City of Boulder Integrated Pest Management Program: bit.ly/17rBugz
Colorado State University Extension: ext.colostate.edu
Add this to the list of phenomena that can be attributed to the particularly wet and wintry spring the Front Range has witnessed in 2013: a seeming bumper crop of dandelions and other weeds.
But appearances can be deceiving. It is the timing of the weeds' debut, rather than the quantity, that makes this year noteworthy.
"We had a lot of moisture in April, so you're going to have a lot of weed growth coming, here in May," said Jim Klett, a professor and Cooperative Extension landscape horticulturalist at Colorado State University.
Boulder saw 47.6 inches of snow in April, easily topping the record for the month, which was 44 inches, set in 1957. And it didn't end there, with another 12.1 inches of snow being dumped on the city May 1 and that morning's low of 17 degrees setting a new May record for the city.
That late burst of winter left spring with a lot of quick catching up to do.
"I wouldn't say it's a more robust dandelion year," Klett said. "I think people are just observing them more because they're all coming at once."
The effects of such a wintry spring on the Front Range go well beyond a sudden -- and, for many, unwelcome -- bloom of yellow in homeowners' yards.
"That moisture was well needed, and basically, all the trees are very late; because of the freeze we had in April their buds got killed," Klett said. "There are going to be secondary buds. They are going to be late, but now things will move very quickly, and that's where you're also going to see a lot of weed growth come."
The piles of snow in April, supplemented by the final dose at the start of May, kept many people from mowing their lawns as early as they otherwise might have. The moisture supercharged the dormant weeds, and now the sudden warmth of recent days is causing everything to pop at once.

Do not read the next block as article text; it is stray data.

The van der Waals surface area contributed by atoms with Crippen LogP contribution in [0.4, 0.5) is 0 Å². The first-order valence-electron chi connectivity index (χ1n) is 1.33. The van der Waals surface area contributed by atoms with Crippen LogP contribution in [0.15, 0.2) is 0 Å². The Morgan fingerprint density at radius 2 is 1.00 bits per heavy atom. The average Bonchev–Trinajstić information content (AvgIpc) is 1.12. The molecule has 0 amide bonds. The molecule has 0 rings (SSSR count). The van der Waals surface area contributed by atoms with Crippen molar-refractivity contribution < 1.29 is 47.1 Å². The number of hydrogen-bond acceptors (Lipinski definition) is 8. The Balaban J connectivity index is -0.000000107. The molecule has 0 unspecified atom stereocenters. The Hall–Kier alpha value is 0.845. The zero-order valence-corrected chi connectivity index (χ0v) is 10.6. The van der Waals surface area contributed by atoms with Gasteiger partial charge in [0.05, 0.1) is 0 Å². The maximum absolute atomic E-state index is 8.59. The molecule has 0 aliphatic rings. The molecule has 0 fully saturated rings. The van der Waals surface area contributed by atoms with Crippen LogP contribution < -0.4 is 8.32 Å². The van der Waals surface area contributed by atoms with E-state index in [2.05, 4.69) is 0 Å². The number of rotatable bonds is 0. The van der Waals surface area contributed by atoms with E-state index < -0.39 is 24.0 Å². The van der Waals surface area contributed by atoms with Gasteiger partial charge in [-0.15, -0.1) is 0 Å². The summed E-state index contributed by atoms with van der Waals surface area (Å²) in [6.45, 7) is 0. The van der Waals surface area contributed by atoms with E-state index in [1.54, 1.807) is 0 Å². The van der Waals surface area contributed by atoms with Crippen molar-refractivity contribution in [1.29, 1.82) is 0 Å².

"It just seems like, to me, we had a pretty extended winter and now we have jumped pretty close to summer," said Steve Wilke, a garden department sales representative at Boulder's McGuckin Hardware. "Things are in full swing now. In a week and a half or so, things have really taken off, as far as dandelions and that stuff goes."
"I have noticed that they are everywhere right now," Rell Abernathy, integrated pest management coordinator for the city of Boulder, said of the dandelions. "When it warmed up, it caused a flush to happen pretty much at once, and everything is growing. People haven't been able to mow, and I think that has amplified it."
Those who feel challenged in keeping their weeds down might be happy not to be in Abernathy's shoes.
"We like to keep the managed turf areas as weed-free as possible, but we have 600 acres of parks in the city, and so we put the efforts in the areas where it's really important," she said. "Weeds can be an issue on athletic fields, where you can trip or slip, and so you want a certain quality of turf on certain areas."
The city's practice is to use pesticides or herbicides only as a last resort after exhausting all other options in its weed suppression. And if chemicals are used, the least toxic option is chosen from a list of products that has been reviewed, evaluated and approved by its integrated pest management subcommittee.
"No turf areas in our parks have had any herbicides on them for 11 years, and even before that, it was very minimal," said Lisa Martin, urban parks manager for Boulder's Parks and Recreation department.
In addition, six Boulder parks are designated as "organic," meaning that even synthetic fertilizers are not applied to either the turf or any other facet of their landscapes. In those parks the city instead uses what Martin referred to as "a heightened level of cultural practices," including aeration and over-seeding. Those parks are Greenleaf Park, Columbine Park, Shanahan Ridge Park, Foothills Community Park, Stazio Ballfield No. 3 and the Boulder Municipal Complex.
Abernathy recommends that homeowners fight the good fight against weeds, and keep their children and pets safe, through a four-part program: water deeply but infrequently; set mower blades for a lawn length of 3 inches or higher; use organic fertilizers; and weed naturally, by pulling them.
And if all else fails, it could still be a vintage year for dandelion wine.
Contact Camera Staff Writer Charlie Brennan at 303-473-1327 or email@example.com.